The Squeaky Wheel Gets the Grease

Some people look at all the wonders we have and advancements we have achieved and feel grateful and satisfied. Thankfully, this isn’t very widespread, as that would kill all forward progress. Instead, many people look at all these blessings we have, decide they deserve much more, and complain in an irritating manner until someone else comes along and gives them what they think should rightfully be theirs. We call this “whining,” and it is the driving momentum of society.


Whining has been a part of humanity since near the dawn of time. The main complaints of early man were primitive things, like not having enough food to eat. In fact, these people were often so busy trying to rectify these dire problems that they didn’t have enough time to complain about them. Eventually, though, man reached a point where having enough food to eat wasn’t a problem. Most people were then satisfied with this new situation, but one man, now freed up from solving his previous problems, searched for new ones and said something like, “This isn’t my favorite part of the mammoth to eat. I want a better piece.” But the innovation was not just in the issue he found but also in the idea that he wouldn’t try to fix it himself; he would instead bellyache until someone more capable solved the problem for him. It didn’t work, as scientists believe he was soon beaten to death by his tribe. But eventually enough people began whining that hitting them all really hard with sticks was no longer a viable option. Thus the only way to end the irritating sniveling was to satisfy the whiners. And thus society was forced to advance in order to end the shrill complaints.

Soon, society divided into two parts:

1) The problem solvers and innovators.


2) The whiners, who would keep saying the first group’s output wasn’t good enough.

Society continued to progress, and as it advanced away from simple survival, people found even more things to whine about.

“My toga is itchy.”

“This crossbow gave me a splinter.”

“My chariot’s wheels are squeaky.”

Eventually a type of man emerged whose job was solely to whine on society’s behalf: the politician. The politicians took charge of society, and we now had a world led by whiners. We call that “civilization.”

The United States of America has had an interesting history with whining. It was founded due to a breakdown in whining in which the British stopped listening to the colonists’ complaints. This forced the colonists to take matters into their own hands — the absolute last recourse of any whiner. And later, foolish settlers traveled west to the wild frontier, where no one could hear their complaints (except bears — and they would maul you for that).

But eventually all of America was settled and became a land of riches and opportunities with an unbelievable number of things to whine about.

“Most of the shows on TV aren’t very good.”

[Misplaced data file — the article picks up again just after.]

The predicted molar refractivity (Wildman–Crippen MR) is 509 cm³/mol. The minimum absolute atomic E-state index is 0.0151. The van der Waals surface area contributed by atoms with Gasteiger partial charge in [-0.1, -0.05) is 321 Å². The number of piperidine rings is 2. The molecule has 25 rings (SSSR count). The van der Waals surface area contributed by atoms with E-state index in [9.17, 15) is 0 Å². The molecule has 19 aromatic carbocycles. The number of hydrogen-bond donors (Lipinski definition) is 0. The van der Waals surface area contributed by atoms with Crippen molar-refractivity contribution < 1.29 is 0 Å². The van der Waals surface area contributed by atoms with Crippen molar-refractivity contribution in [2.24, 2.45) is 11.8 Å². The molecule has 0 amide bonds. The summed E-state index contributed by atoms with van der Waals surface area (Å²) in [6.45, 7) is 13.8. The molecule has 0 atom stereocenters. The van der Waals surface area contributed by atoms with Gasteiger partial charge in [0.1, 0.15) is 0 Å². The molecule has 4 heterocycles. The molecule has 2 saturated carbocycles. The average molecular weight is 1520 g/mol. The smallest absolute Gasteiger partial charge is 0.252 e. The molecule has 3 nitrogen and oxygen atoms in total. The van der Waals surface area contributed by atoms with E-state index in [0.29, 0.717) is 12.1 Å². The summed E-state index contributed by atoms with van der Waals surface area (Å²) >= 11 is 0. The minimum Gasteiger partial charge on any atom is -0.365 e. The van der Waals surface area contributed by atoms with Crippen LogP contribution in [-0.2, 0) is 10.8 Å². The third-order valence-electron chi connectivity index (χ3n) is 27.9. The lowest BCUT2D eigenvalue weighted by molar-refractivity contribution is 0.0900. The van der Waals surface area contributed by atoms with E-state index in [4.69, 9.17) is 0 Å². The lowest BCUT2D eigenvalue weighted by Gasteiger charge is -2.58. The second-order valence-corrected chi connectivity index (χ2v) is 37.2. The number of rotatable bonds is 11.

“The internet on my phone is too slow.”


“The fuel for my personal transportation vehicle that allows me to travel quickly cross-country whenever I feel like it is too expensive.”

What if early man saw all the things we have now? He’d be filled with awe and wonder. And then he’d hear us whine about all these things and be ashamed that he didn’t see all these horrible flaws as well. And what if a woman from long, long ago who had never heard of health insurance or had access to any contraceptives saw Sandra Fluke whining about how her health insurance wouldn’t pay for her contraceptives? That woman would be filled with chagrin at seeing such advanced whining, compared to her own small complaints of being too cold and too starving.

Yes, griping about all the things we have now isn’t easy, but we do have one group of people that helps us realize how bad things are. What is the main complaint of someone who has access to a worldwide network of information, can each day go to a store and buy cheap food from all over the world, lives in a climate-controlled building, and earns far more than most of humanity throughout history? That the “rich” have so much more. The rich are a great subject for whining, because no matter what we have, we can look to them and see what we don’t have and do deserve and that we need to whine until someone makes things more even by our own standards.


Whining has served man well thus far, and I can hardly wait to see what wondrous things we’ll have to gripe about in the future.

“My intergalactic spaceship doesn’t have enough cup holders.”

“My robot butler is too noisy.”

“My holodeck is too small.”

“Time travel makes me dizzy.”

“My health insurance won’t pay for all of my elective bionic limb replacement.”

However much greater life becomes, the only certainty is that we’ll be sure that we deserve more and that someone else should give it to us.


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